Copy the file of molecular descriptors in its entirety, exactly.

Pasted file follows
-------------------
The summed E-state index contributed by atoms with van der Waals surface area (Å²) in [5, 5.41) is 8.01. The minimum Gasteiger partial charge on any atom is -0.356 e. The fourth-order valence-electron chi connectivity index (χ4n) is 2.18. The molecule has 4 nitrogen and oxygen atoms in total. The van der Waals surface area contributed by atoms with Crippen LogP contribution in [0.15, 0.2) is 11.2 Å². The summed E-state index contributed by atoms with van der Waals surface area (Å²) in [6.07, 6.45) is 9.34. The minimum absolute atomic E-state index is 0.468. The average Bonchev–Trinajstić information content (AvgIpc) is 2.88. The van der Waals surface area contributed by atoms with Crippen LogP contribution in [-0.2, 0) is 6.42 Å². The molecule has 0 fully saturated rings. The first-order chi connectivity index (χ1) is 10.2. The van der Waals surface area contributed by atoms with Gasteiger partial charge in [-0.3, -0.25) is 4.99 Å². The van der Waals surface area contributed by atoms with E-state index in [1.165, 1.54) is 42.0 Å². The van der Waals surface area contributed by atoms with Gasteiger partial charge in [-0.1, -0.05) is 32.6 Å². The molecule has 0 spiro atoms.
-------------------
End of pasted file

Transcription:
The summed E-state index contributed by atoms with van der Waals surface area (Å²) in [5, 5.41) is 8.01. The minimum Gasteiger partial charge on any atom is -0.356 e. The fourth-order valence-electron chi connectivity index (χ4n) is 2.18. The molecule has 4 nitrogen and oxygen atoms in total. The van der Waals surface area contributed by atoms with Crippen LogP contribution in [0.15, 0.2) is 11.2 Å². The summed E-state index contributed by atoms with van der Waals surface area (Å²) in [6.07, 6.45) is 9.34. The minimum absolute atomic E-state index is 0.468. The average Bonchev–Trinajstić information content (AvgIpc) is 2.88. The van der Waals surface area contributed by atoms with Crippen LogP contribution in [-0.2, 0) is 6.42 Å². The molecule has 0 fully saturated rings. The first-order chi connectivity index (χ1) is 10.2. The van der Waals surface area contributed by atoms with Gasteiger partial charge in [-0.3, -0.25) is 4.99 Å². The van der Waals surface area contributed by atoms with E-state index in [1.165, 1.54) is 42.0 Å². The van der Waals surface area contributed by atoms with Gasteiger partial charge in [-0.1, -0.05) is 32.6 Å². The molecule has 0 spiro atoms.